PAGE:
Mohammed Suhail Chinya Salimpasha

Suhail is a 19-year-old senior grade homeschooler. He dropped out of high school to work on finding new ways to quantify protein in serum applied on a faster diagnosis of malnutrition. This is his TedX talk on the project.  He diverted his efforts towards Covid, to create India’s first multi-language Covid symptom checker, which was adopted by some local authorities before the Government mandated an alternative.  He is currently working on solving problems in containerizing applications, Enterprise Cloud, low latency API communication, and 5G In Social Tech Democratization.

Manasseh John Wesley

Manasseh John Wesley is a 21-year-old from Hyderabad, India, studying engineering and technologies like embedded systems megatronics/machine learning/data science/digital communication systems. He is the founder of River Bend Data Solution, a data science company with health care applications. He received an EV grant to create a platform for hospitals to provide X-rays and CT scan images and to use AIML to identify at risk districts in Andhra Pradesh.

Vidya Mahambare and Sowmya Dhanaraj

Dr. Vidya Mahambare is a Professor of Economics at Great Lakes Institute of Management working in macroeconomics as well as cultural and social economics issues. Dr. Soumya Dhanaraj is an assistant professor of economics at the Madras School of Economics, working in Development Economics and Applied Microeconomics. Their grant is to support their work in labor market and migration distortions.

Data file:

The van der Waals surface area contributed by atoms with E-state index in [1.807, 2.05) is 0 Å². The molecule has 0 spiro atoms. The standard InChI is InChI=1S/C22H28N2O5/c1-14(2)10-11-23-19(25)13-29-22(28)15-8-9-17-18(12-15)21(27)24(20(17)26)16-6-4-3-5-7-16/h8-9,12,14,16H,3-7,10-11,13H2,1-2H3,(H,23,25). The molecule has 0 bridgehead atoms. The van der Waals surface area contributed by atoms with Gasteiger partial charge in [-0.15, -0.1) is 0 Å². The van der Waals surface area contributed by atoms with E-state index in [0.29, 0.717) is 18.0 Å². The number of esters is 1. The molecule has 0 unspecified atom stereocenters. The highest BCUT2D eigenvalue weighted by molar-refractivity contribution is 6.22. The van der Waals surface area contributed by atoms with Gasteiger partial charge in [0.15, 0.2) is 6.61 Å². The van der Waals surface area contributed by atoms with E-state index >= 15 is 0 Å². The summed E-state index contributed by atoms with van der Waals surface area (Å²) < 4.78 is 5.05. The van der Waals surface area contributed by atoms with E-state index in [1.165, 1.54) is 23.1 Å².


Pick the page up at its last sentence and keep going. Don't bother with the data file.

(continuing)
Onkar Singh

Onkar Singh Batra is a fourteen-year-old web developer from Jammu and Kashmir. He developed and published his first website at the age of seven and holds the record for the World’s Youngest Webmaster. Furthermore, his book ‘When the Time Stops’ made him hold the record for the record of ‘World’s Youngest Theoretical Author.’ Recently, responding to the Covid pandemic, he received his EV grant for the web applications named –‘COVID Care Jammu’ and ‘COVID Global Care’, which connects doctors with users and helps users do a free anonymous Covid Risk Assessment test.  Onkar built his website keeping in mind slow internet speed and limited access. He has plans for many future projects, including working on a bio shield for 5G radiation technology.

Nilay Kulkarni

Nilay Kulkarni is a 20-year old software developer and he previously worked on a project to prevent human stampedes at the world’s largest gathering – the Kumbh Mela. His project’s implementation at the 2015 edition of the event in Nashik, with over 30 million attendees, led to the first stampede-free Kumbh Mela in the city’s history. Nilay has also spoken at TEDx New York about the project. He has worked on assistive technology for people with ALS enabling them to control phones using their tongues. He received his EV grant for the tech development of the MahaKavach App, the official quarantine monitoring and contact tracing platform adopted by the state government of Maharashtra. So far, the platform has helped reduce the time needed for contact-tracing from 3-4 days to 25-30 minutes, and he is now working on open-sourcing the platform for greater impact.

Data Development Lab

Drs. Paul Novosad and Sam Asher are previous EV grantees for creating the SHRUG database at Data Development Lab. The SHRUG is an ultra-clean geocoded database describing hundreds of dimensions of socioeconomic status across 8,000 towns and 500,000 villages in India. Everything in the SHRUG is carefully linked, extensively vetted and documented, and ready for immediate application. In addition to continually expanding the SHRUG, they recently received another EV grant for a second platform oriented toward informing the COVID-19 response in India. This platform has a wealth of linked pandemic-related data (e.g. hospital capacity, health system use, agricultural prices) not available anywhere else and is directly feeding several COVID response research and policy teams.